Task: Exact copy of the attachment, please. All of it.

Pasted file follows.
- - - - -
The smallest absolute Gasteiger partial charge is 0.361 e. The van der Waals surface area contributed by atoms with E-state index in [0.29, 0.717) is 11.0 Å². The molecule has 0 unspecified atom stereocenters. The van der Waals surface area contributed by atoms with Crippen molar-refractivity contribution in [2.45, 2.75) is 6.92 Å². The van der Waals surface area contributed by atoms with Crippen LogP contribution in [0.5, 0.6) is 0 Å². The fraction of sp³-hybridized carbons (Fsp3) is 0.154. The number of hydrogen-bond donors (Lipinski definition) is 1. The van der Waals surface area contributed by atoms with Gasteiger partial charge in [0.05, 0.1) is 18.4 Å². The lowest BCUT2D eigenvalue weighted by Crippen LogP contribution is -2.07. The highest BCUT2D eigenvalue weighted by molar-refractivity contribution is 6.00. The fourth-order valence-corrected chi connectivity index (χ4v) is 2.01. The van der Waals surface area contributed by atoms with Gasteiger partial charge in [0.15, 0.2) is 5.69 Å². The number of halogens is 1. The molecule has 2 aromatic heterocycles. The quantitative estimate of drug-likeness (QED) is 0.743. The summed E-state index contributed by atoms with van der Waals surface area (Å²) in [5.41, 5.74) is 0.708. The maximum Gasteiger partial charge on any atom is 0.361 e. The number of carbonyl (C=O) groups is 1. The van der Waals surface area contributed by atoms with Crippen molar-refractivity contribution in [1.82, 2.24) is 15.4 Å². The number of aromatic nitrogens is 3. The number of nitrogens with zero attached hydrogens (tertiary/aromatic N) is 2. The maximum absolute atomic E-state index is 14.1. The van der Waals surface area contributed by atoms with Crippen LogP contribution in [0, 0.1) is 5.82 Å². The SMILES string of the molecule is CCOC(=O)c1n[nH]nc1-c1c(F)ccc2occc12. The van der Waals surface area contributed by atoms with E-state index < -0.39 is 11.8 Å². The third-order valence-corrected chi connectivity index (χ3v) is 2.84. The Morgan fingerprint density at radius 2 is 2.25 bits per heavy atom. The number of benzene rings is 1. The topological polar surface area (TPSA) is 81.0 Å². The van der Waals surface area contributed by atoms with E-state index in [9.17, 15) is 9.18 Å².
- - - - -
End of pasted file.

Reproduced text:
The smallest absolute Gasteiger partial charge is 0.361 e. The van der Waals surface area contributed by atoms with E-state index in [0.29, 0.717) is 11.0 Å². The molecule has 0 unspecified atom stereocenters. The van der Waals surface area contributed by atoms with Crippen molar-refractivity contribution in [2.45, 2.75) is 6.92 Å². The van der Waals surface area contributed by atoms with Crippen LogP contribution in [0.5, 0.6) is 0 Å². The fraction of sp³-hybridized carbons (Fsp3) is 0.154. The number of hydrogen-bond donors (Lipinski definition) is 1. The van der Waals surface area contributed by atoms with Gasteiger partial charge in [0.05, 0.1) is 18.4 Å². The lowest BCUT2D eigenvalue weighted by Crippen LogP contribution is -2.07. The highest BCUT2D eigenvalue weighted by molar-refractivity contribution is 6.00. The fourth-order valence-corrected chi connectivity index (χ4v) is 2.01. The van der Waals surface area contributed by atoms with Gasteiger partial charge in [0.15, 0.2) is 5.69 Å². The number of halogens is 1. The molecule has 2 aromatic heterocycles. The quantitative estimate of drug-likeness (QED) is 0.743. The summed E-state index contributed by atoms with van der Waals surface area (Å²) in [5.41, 5.74) is 0.708. The maximum Gasteiger partial charge on any atom is 0.361 e. The number of carbonyl (C=O) groups is 1. The van der Waals surface area contributed by atoms with Crippen molar-refractivity contribution in [1.82, 2.24) is 15.4 Å². The number of aromatic nitrogens is 3. The number of nitrogens with zero attached hydrogens (tertiary/aromatic N) is 2. The maximum absolute atomic E-state index is 14.1. The van der Waals surface area contributed by atoms with Crippen LogP contribution in [0, 0.1) is 5.82 Å². The SMILES string of the molecule is CCOC(=O)c1n[nH]nc1-c1c(F)ccc2occc12. The van der Waals surface area contributed by atoms with E-state index < -0.39 is 11.8 Å². The third-order valence-corrected chi connectivity index (χ3v) is 2.84. The Morgan fingerprint density at radius 2 is 2.25 bits per heavy atom. The number of benzene rings is 1. The topological polar surface area (TPSA) is 81.0 Å². The van der Waals surface area contributed by atoms with E-state index in [9.17, 15) is 9.18 Å².